A bold new solo exhibition at the Ta’ Mena Experience in Xewkija presents local landscapes as they’ve never been painted before. Artist Christopher Saliba talks about the works hanging in this intimate space and explains how the energy of the colour red reflects the passion with which he paints
Red is a colour full of vitality, warmth and passion, either rarely used or relatively unexpected in landscape paintings. It is therefore a daring, challenging and surprising choice for the dominant colour in a series of Gozitan panoramas. The impact of red however is illustrated in a legendary story of two famous 19th century painters and rivals, Turner and Constable, whose paintings were hung alongside one another for the high profile Summer Exhibition 1832 in London. Turner realised that his cool-toned seascape Helvoetsluys was overshadowed by the neighbouring Thames scene The Opening of Waterloo Bridge which Constable had flecked with scarlet. The night before the exhibition opened, he took his brush and added an extra daub of red on to his seascape as a buoy bobbing in the choppy seas. This single accent of red, so the story goes, transformed Turner’s fortune: it was Helvoetsluys which stole the show.
Saliba understands the ways colours interact with one another and boost each other’s brightness and impact when placed adjacent: this is what most captivates and inspires him in his art. Influenced by Gauguin, Cézanne and the impressionist movement, and describing himself as a ‘colourist’, he begins each painting with only essential lines to show the form of the land. To this he adds sweeping layers of colour intuitively to build atmosphere and capture the emotions he feels as he paints. The apparent spontaneity belies a careful composition that draws on Saliba’s years of art training in Italy. The result is expressive, evocative, and defies expectations. Colours blend like the flavours of life and each painting is a feast of colour with the zest and tang of a fruit salad.
The unexpected nature of the background red challenges expectations and suggests, perhaps, deep secrets of the landscape
Saliba’s work is always strong and striking, squares and terraces of bold hues that have an innate joy: his colours might have been inspired by the bright illustrations in a child’s storybook or the rainbow jewels of a pirate’s treasure chest – emeralds nestled alongside sapphire and amethyst seas.
The colour of love and fire, the ruby is perhaps the most prized of all gemstones. Perfect for the festive season, Saliba has singled it out for special attention in this exhibition. Using a soft warm red as a primer for each canvas like the life-force of the earth beneath our feet, over the top of which he layers other colours harmoniously. The warm under-layer adds a depth to the paintings: the contrast adds radiance, throwing the greens forward and making the yellows sing out.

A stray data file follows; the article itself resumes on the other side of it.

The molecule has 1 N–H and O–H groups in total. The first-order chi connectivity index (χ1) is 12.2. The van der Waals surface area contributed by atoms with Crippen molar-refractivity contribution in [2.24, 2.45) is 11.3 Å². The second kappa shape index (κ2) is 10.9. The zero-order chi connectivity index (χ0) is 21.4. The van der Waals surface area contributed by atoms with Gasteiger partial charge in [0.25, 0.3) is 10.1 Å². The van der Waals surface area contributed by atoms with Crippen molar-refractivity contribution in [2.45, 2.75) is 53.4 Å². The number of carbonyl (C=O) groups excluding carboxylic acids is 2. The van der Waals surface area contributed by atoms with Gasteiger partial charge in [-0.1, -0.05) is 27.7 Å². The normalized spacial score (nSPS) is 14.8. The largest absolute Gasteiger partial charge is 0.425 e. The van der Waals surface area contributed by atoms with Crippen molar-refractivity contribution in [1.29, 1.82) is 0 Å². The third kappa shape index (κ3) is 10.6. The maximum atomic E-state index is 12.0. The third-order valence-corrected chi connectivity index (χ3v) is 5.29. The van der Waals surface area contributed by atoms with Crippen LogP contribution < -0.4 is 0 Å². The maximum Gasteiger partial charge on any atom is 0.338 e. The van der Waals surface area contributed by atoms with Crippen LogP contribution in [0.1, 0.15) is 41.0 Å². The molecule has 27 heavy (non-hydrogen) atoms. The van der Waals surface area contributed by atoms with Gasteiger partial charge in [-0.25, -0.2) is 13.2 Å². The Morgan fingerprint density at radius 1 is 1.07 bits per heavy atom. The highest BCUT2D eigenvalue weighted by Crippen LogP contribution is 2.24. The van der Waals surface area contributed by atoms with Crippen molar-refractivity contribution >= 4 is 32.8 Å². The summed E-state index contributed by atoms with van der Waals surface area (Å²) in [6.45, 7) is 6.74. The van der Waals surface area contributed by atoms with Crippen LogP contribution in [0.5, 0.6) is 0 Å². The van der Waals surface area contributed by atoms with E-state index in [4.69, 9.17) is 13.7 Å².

The unexpected nature of the background red challenges expectations and suggests, perhaps, deep secrets of the landscape. The panoramas themselves are timeless, a tribute to the glory of nature, and the beauty of the island. Although the paintings have a flow that suggests movement, the lack of people and development gives a sense of the age-old nature of the landscape and invites contemplation. The scenes could be a place from the past – some are reminiscent of the Holy Land – and hold in them a prayer of appreciation and respect. The church appears frequently adding a focal point to the skyline in Saliba’s pictures, as in View from Għarb, the crimson church roof is the only red accent on the canvas yet with an impact comparable to Turner’s buoy.
With burnt orange hay bales and fields in rich sienna as if the sunset was resting on the ground, to the warm pinks and purples of cliffs and terraces, the collection focuses mainly on country views of Gozo’s villages and the fertile valleys between. A dramatic depiction of Tas-Salvatur hill hangs as if awash in wine. The Redeemer stands tall against plum skies, rich red-brown zigzags at his feet, the field edged with dark fir green. Mġarr Harbour also makes an appearance alongside an unusual interpretation with reds and golds of the view over the salt pans to Xwejni’s striking rock formation.
The richness of the colours are a celebration of life and its wonders, the golds celebratory, the reds warming as the winter chill sets in ahead of Christmas. Saliba is like a composer, bringing elements together harmoniously, each painting a heart-warming Christmas carol!
“Christmas is a happy time that brings people together whoever you are, whatever your background and wherever you’re from,” says Saliba. “And that’s the beauty of life. It’s a time of generosity, goodwill and warmth to all men and it’s that feeling, and of sitting with family and friends holding a glass of Shiraz, that I have tried to capture in this exhibition!”
Red is The Colour by Christopher Saliba is open at the Ta’Mena Experience, in Xewkija until December 31, 10-8pm.